A plaque remaining from the Big Apple Night Club at West 135th Street and Seventh Avenue in Harlem.

Above, a 1934 plaque from the Big Apple Night Club at West 135th Street and Seventh Avenue in Harlem. Discarded as trash in 2006. Now a Popeyes fast food restaurant on Google Maps.

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Entry from July 12, 2015
Criss-Cross Applesauce

The book Criss-Cross Applesauce (1978) by B. A. King and Tomie DePaola contains the children’s rhyme:
Criss-cross applesauce
Spiders crawling up your back!
Spiders here, Spiders there.
Spiders even in your hair.
Cool breeze, tight squeeze
Now you’ve got the shivers!

Instructions along with the rhyme teach how to gently play with a baby (blowing air with “cool breeze” and a hug with “tight squeeze,” for example).
Sitting cross-legged had been known as “Indian-style,” but kindergarten teachers popularized “criss-cross applesauce” in the 1980s and 1990s.
Wiktionary: criss-cross applesauce
criss-cross applesauce
(not comparable)
1. (childish, US, regional, idiomatic) (of sitting): cross-legged
Usage notes
Generally used by nursery school and primary school teachers to children, sometimes followed by “spoons in the bowl” to mean “hands in your lap”, strengthening analogy with a bowl of applesauce; alternatively, “spoons in your bowl”, “spoons in your lap”.
Spelling varies, as it is primarily said, not written, but “criss-cross applesauce” and “criss cross applesauce” are most common.
OCLC WorldCat record
Criss-cross applesauce
Author: B A King; Tomie DePaola
Publisher: Danbury, N.H. : Addison House : Black Ice Publishers, ©1978.
Edition/Format:   Print book : Juvenile audience : English
Database: WorldCat
Photographs of animals, trees, the seashore, and other scenes are linked with children’s drawings and imaginative descriptions of their subject matter.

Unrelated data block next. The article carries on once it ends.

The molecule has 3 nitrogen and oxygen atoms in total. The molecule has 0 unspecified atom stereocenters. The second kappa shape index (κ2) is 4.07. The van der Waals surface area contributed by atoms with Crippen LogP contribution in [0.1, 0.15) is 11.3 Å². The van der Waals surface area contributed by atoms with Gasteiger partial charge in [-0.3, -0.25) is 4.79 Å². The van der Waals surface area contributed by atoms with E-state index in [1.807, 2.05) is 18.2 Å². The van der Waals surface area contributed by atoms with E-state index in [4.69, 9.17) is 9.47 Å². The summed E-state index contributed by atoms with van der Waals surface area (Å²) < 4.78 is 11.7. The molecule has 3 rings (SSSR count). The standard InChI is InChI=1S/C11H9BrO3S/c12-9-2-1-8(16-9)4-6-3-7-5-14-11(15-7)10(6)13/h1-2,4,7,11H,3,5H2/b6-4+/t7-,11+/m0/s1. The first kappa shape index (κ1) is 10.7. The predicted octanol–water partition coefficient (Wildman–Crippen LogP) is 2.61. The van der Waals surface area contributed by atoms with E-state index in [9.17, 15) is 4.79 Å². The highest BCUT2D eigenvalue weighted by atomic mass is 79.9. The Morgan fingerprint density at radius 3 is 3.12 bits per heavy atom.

Pg. ?:
Criss-cross applesauce
Spiders crawling up your back!
Spiders here, Spiders there.
Spiders even in your hair.
Cool breeze, tight squeeze
Now you’ve got the shivers!
Google Books
Bulletin of the Center for Children’s Books
University of Chicago Press
Volume 44
Pg. 5:
The familiar [...] comfortably rub shoulders with the not-so-familiar (“Criss-cross applesauce. Spiders climbing up your back. Cool breeze, tight squeeze, and now you’ve got the shivers”).
Google Groups: alt.religion.kibology
Instant Review; Grandson Almost Piercing Testicle
Kevin S. Wilson
A friend who teaches first grade informs me that she and the other teachers are forbidden from instructing kids to sit on the floor “Indian style.” Instead, they tell them to sit “criss-cross, applesauce.”
She also tells me that it isn’t enough to tell first-graders that they have to remain quiet and still. You have to tell them “Sit criss-cross, applesauce; hold your own hands; and touch your lips together.”
Google Groups: North Regional Library On the Horizon
September newsletter
North Regional Library
On the Horizon
September 2006
Vol. 13   Issue 9
200 Horizon Drive Raleigh, NC 27615
Rhymes of the Month
Criss Cross Applesauce

Criss cross applesauce (draw x on back)
Spiders crawling up your back! (tickle back)